Submit information about animal cruelty.

You can read more about Sidney in the Daily Mirror. 

Thank you.

Two lurcher dogs in a cage.

Cracking down on third party puppy sales

Today (6 April 2020) the Government has introduced new landmark legislation to tackle low-welfare third party sales of puppies and kittens, by banning such sales.

The new legislation means that anyone who is considering bringing a companion animal into their home must either adopt the animal from a rescue centre or buy direct from a breeder. Breeders should also be licensed and show puppies interacting with their mothers in their place of birth. If a business sells puppies or kittens without a license, they could receive an unlimited fine or be sent to prison for up to six months.

Animal Protection Services has committed to enforcing the new legislation. It will carry out criminal investigations and prosecutions where offences are identified.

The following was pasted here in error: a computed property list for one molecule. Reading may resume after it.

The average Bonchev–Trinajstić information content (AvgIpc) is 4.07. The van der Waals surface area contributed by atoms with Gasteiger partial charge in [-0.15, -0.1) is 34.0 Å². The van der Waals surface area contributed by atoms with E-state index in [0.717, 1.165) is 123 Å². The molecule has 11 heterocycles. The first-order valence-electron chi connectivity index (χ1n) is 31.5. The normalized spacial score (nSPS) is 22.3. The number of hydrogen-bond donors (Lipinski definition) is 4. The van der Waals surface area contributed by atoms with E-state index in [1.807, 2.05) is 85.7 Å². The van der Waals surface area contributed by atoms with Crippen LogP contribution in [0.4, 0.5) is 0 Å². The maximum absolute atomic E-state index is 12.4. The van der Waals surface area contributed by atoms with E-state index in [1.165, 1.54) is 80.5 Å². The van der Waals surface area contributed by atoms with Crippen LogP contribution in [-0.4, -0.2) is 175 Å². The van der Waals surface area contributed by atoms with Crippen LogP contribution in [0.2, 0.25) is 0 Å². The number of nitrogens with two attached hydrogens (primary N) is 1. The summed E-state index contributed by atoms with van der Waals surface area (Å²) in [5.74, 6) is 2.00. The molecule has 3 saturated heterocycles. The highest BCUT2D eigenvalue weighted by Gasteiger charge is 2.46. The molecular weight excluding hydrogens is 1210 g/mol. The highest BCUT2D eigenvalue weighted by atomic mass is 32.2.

A spokesperson at Animal Protection Services said: “Firstly, I would like to congratulate the campaigners who fought long and hard for the new legislation. I also congratulate the Government for taking steps to introduce stronger animal welfare legislation within England. Secondly, I want to reassure the public and the local authorities that our investigation officers are ready to respond to any allegations of Lucy’s Law being broken.”

“We have the right to prosecute those individuals who are caught breaking the law. We will ensure that all disruptive strategies are deployed to any underground sale of puppies and kittens”, added the spokesperson.

If you have any information that could assist Animal Protection Services with their enquiries, please contact them on 0330 120 0909 or via the Report Cruelty facility on the website.

New organisation to enforce animal welfare laws

Founded in late 2019, Animal Protection Services is officially launching their organisation. Animal Protection Services is a team of experienced investigators and staff working to safeguard the welfare of animals.